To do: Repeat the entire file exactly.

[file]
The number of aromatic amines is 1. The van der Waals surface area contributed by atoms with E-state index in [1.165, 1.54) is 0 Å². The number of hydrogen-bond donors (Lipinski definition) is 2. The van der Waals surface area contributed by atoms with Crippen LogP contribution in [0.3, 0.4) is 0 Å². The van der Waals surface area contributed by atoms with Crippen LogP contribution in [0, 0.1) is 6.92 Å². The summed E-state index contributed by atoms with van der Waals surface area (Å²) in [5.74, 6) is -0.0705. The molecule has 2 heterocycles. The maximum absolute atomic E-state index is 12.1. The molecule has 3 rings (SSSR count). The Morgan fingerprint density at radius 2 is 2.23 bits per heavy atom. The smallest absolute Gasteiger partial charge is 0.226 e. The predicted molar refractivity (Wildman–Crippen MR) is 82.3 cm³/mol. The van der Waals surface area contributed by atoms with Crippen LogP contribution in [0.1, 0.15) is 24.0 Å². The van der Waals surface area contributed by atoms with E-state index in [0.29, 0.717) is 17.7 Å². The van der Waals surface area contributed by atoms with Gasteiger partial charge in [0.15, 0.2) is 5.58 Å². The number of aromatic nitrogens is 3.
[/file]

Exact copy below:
The number of aromatic amines is 1. The van der Waals surface area contributed by atoms with E-state index in [1.165, 1.54) is 0 Å². The number of hydrogen-bond donors (Lipinski definition) is 2. The van der Waals surface area contributed by atoms with Crippen LogP contribution in [0.3, 0.4) is 0 Å². The van der Waals surface area contributed by atoms with Crippen LogP contribution in [0, 0.1) is 6.92 Å². The summed E-state index contributed by atoms with van der Waals surface area (Å²) in [5.74, 6) is -0.0705. The molecule has 2 heterocycles. The maximum absolute atomic E-state index is 12.1. The molecule has 3 rings (SSSR count). The Morgan fingerprint density at radius 2 is 2.23 bits per heavy atom. The smallest absolute Gasteiger partial charge is 0.226 e. The predicted molar refractivity (Wildman–Crippen MR) is 82.3 cm³/mol. The van der Waals surface area contributed by atoms with Crippen LogP contribution in [0.1, 0.15) is 24.0 Å². The van der Waals surface area contributed by atoms with E-state index in [0.29, 0.717) is 17.7 Å². The van der Waals surface area contributed by atoms with Gasteiger partial charge in [0.15, 0.2) is 5.58 Å². The number of aromatic nitrogens is 3.